We really need to create an appealing space that is conducive to the everything from studying and eating solo to large student events. lifestyle of our student body which has more and more commuter The stage will remain intact to keep the space as versatile as and adult students who are looking for eating, studying and possible, but it won’t be used in the way Carol (Abraham, ’52) collaborating space throughout the day and well into the evening.” Meyer remembers. The renovation will begin the week after Commencement and is Meyer, who was the first female to receive a Concordia diploma, expected to be complete when residential students return to campus remembers her and her classmates being called to the stage during in the fall. evening meals to pick up their “This is an exciting opportunity mail. Faculty and the student we are able to capitalize on thanks Dining Hall Committee used a This is an exciting opportunity we are to supporters of The Opportunity classic chrome microphone on a able to capitalize on thanks to Fund who make it possible for us to stand to call students to the stage address strategic priorities,” said Vice to pick up their mail and to keep supporters of The Opportunity Fund President for Advancement Rusty order in the hall. Seltz (Acad. ’67) who remembers food The space will also contain who make it possible for us fights in the Dining Hall during his multiple food stations, providing to address strategic priorities. days as an academy student. much more variety than the But today’s students are more basic meat, potatoes, vegetable likely to be texting, tweeting and and dessert meals Gretchen Facebooking with friends than hurling hard biscuits at them. (Gienapp, ’67) Beecroft remembers being served in the mid ’60s. The new space will be updated to help meet the academic and “We didn’t have choices,” Beecroft said. “But [the Dining Hall] social demands of 21st century students. It will be more energy was always full of students and there was lots of chatter.” efficient and have ample electrical outlets, flat-panel TVs, more Phil Bohlken (J.C. ’66) remembers the same. He would stop natural light, and a variety of seating styles to accommodate there for coffee with friends after returning from his Sunday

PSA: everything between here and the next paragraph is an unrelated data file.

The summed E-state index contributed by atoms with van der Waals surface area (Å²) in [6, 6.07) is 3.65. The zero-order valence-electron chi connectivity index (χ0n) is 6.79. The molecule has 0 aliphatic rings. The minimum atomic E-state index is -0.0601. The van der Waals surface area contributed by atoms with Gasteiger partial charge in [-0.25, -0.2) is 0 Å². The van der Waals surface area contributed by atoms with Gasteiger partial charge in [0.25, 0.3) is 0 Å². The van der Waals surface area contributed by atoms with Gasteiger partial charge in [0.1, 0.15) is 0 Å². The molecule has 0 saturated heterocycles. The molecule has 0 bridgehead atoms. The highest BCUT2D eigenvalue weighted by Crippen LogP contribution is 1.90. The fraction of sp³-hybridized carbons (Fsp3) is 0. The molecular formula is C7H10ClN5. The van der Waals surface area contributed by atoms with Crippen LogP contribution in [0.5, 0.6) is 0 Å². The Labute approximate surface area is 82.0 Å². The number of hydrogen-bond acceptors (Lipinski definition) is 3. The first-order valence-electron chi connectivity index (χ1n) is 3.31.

Coronation of Sno Week royalty taking place on the Dining Hall stage in 1990.

Students dining together in the hall’s final year being buffet-style.

These Dining Hall buffet lines will soon be replaced by made-on-demand food stations.